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Cooper officially resigns from MO House after guilty plea

Nathan Cooper (R-Cape Girardeau)
Nathan Cooper (R-Cape Girardeau)


Cape Girardeau, Mo. – Cape Girardeau Republican Nathan Cooper is no longer a state lawmaker.

He officially resigned his seat Tuesday after pleading guilty last week to felony charges in a scheme to help hundreds of foreign truck drivers enter the U.S. illegally. Cooper is an immigration lawyer.

Gov. Blunt will now decide when to hold a special election to fill Cooper's seat.

His resignation comes as word comes that days before he pleaded guilty, Cooper ordered a transfer of campaign funds that now appears to prevent the money from being returned to donors.

Cooper ordered campaign treasurer Victor Gunn to formally dissolve his campaign committee. He also instructed Gunn to pay all outstanding bills and to transfer the remaining money $65,792.89 to another campaign committee called the Friends of the 158th over which Gunn is also treasurer.

Gunn, a retired deputy police chief, told the Post-Dispatch he would have refused to transfer the money if he'd known of Cooper's legal troubles.

The transfer appears to prevent him from returning the money to the roughly 130 original donors who gave it to Cooper.

Under state law, the transferred money is seen as a donation from Cooper. The law dictates that the Friends committee give the money only to other campaign committees, the state treasury, or to charity.

Gunn said Monday that he assumed that Cooper's aim was to make sure that the money went to other Republican candidates or political groups.

Gunn said the money should go back to the donors.

The transfer was first reported by the Southeast Missourian on Friday.

The Missouri Ethics Commission interprets state campaign finance law. Campaign finance director Joe Carroll said the agency would issue an opinion only after Gunn filed a formal request.

Gunn also is upset because most of the transferred money was collected a little over a month ago, at a fundraiser that Cooper held for his political campaign. At the time, Cooper already was dealing in private with federal investigators from the U.S. attorney's office.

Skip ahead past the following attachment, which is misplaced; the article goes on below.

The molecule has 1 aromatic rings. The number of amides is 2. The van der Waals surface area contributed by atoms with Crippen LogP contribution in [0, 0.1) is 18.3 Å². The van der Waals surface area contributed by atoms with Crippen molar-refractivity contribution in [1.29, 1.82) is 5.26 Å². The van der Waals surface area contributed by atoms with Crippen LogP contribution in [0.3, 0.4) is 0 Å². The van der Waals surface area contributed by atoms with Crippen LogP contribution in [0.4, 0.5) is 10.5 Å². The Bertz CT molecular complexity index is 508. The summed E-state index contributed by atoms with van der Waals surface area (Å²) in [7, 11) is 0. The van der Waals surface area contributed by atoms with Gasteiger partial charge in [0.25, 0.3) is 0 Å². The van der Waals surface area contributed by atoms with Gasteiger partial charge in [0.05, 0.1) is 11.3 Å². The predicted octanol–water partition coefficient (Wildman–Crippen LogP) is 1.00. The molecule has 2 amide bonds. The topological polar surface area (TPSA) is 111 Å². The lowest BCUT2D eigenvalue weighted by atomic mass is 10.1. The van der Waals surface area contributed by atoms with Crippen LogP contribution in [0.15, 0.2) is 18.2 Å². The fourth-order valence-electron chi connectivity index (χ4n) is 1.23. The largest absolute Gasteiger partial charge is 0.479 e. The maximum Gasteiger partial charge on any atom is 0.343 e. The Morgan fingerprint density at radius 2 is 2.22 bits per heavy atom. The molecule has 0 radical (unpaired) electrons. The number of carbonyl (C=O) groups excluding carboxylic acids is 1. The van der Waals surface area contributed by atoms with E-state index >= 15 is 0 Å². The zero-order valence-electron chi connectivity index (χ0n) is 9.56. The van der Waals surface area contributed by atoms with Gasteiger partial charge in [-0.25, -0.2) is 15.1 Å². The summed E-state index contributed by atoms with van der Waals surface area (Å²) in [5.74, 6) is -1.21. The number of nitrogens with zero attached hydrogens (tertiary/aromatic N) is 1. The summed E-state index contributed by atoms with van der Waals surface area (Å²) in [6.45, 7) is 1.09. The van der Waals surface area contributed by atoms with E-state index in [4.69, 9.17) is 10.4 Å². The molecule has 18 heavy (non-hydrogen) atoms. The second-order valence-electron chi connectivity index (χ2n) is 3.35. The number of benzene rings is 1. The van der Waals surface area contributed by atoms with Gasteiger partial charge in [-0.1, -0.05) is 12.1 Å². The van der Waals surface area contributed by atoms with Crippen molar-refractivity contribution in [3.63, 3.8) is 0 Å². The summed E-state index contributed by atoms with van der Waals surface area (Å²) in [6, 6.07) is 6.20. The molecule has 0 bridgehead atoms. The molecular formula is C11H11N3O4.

"I never would have gotten involved in that fundraiser if I had known," Gunn said. "And nobody else would have gotten involved in that fundraiser, either."

Cooper's lawyer, Joel Schwartz, said he was unaware of the transferred campaign money.

Schwartz said Cooper had been ordered by federal investigators not to raise any suspicions during the investigation. But Schwartz added that no specific events or fundraisers had been discussed.

Gunn said a golf tournament had been a fundraiser for the past three years. For the first two years, the event raised money for the 158th Legislative District's campaign committee. This year was the first time that the tournament raised money for Cooper's campaign committee.

Gunn said he first learned of Cooper's legal problems the day before he pleaded guilty last week; Cooper personally told him.

Cooper pleaded guilty to felony charges in connection with a scheme to help hundreds of foreign truck drivers enter the United States illegally.

Cooper pleaded guilty to two felonies: visa fraud and making a false statement to the Department of Labor. He faces 30 to 37 months in federal prison under sentencing guidelines.

In addition to resigning, Cooper has said he will surrender his law license.

If the transferred money can't be returned to the donors, Gunn says he'll donate it to charity.

At the Ethics Commission, Carroll observed that he was intrigued that Cooper "dumped his campaign money before he even resigned."